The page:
27 Oct Words from “the Captain” of The Disappeared, Shandi Mitchell
Shandi Mitchell, writer and director of The Disappeared , has been working with a talented and dedicated creative team since she began her journey into film making. She shared with us who they are, and how they’re so invaluable.
“I had an amazing key creative crew that wrapped around me. Each of them, with the exception of my Director of Photography, have been with me since my very first short films. They are artists in their own right and each of them has been in the film world for over twenty years. It is an incredible gift to have a creative family that will follow you into the unknown and trust that you will honour all that they give.
My Director of Photography, Christopher Porter, and I spent months, long before prep began, discussing the vision and moving through the script scene by scene to crystallize the visual style. We needed to find a shared vision and creative vocabulary. We came upon the motif of an “Eastern” to define the tone and analyzed the script and characters beat by beat to determine the visual approach. We also had to find simple, ingenious technical solutions to the daunting task of shooting at sea with stringent budget and schedule restraints. And finally, we chose 16mm film as our medium.
My Key Art, Alan MacLeod, has been with this project since the first words appeared on paper. He made the early research trips with me to the Fisheries Museum of the Atlantic in Lunenburg years ago and began photographing dories and tools to build a reference book. Working with painting and photographic references provided by myself and my DOP, he assembled the colour palettes and textures that would determine the film’s props and set dress choices to outfit our two dories for their starring roles.
Keith Currie, Key Props, and Donald Langley, Key Set Decorator joined him to execute the vision. Because of the low budget nature of this project this art team of three, also became the builders, buyers, painters, and carps. They had a week to get the show up and somehow they still agreed to work with me. One of my first art department show and tells was on my back deck as they laid out their finds. I listened as they described why they had made particular props choices based on their understanding of the characters inner lives. I saw the excitement in their eyes as they revealed the perfect pocket watch, the gorgeous texture of a coil of rope, and debated the merits of the colours rust vs ochre.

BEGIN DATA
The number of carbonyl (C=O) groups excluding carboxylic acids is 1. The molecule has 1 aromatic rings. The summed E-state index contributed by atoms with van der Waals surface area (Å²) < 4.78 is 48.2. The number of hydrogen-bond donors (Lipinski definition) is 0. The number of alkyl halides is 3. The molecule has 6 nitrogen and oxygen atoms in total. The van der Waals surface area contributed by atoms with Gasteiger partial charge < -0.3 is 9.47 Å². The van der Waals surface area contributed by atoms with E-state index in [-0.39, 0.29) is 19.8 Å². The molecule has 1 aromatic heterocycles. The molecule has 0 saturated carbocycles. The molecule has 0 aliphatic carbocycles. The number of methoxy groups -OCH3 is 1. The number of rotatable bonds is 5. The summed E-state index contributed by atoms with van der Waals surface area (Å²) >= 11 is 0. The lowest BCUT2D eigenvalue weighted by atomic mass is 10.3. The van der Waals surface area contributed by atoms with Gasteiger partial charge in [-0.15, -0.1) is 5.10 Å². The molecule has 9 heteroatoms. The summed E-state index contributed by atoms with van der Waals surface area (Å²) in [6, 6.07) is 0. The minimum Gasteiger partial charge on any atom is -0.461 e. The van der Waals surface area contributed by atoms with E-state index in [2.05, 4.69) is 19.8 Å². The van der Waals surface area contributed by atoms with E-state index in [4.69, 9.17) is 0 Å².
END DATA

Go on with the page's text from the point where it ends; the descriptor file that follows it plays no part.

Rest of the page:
Jeanie Kimber, Costume Designer, arrived with photographs of period wardrobe and described how she saw the costumes being the outward reflection of the psychological state of the characters. She brought me wardrobe with rich textures to create a tactile sense in a visual world. I saw her eyes light up when she found the perfect sweater or boots. I saw her stand back and wait, as I looked at the incarnation of each character, now flesh and blood actors, and saw her smile as each one met with approval.
Each of my Keys approached the film from the inside out. That is the art. I don’t know if many realize the care, detail and passion that Keys bring to a film. Every layer adding to the whole. Every touch adding another creative stroke. Every element being modulated to inform and complement the varied tones while still emanating from the core of the script. And somehow, they deliver all this within impossible budgets and schedules. I have always believed in gathering the best talent around me; giving them all that I see in my head and then granting them the freedom to create with me. I have never been disappointed. Only grateful.”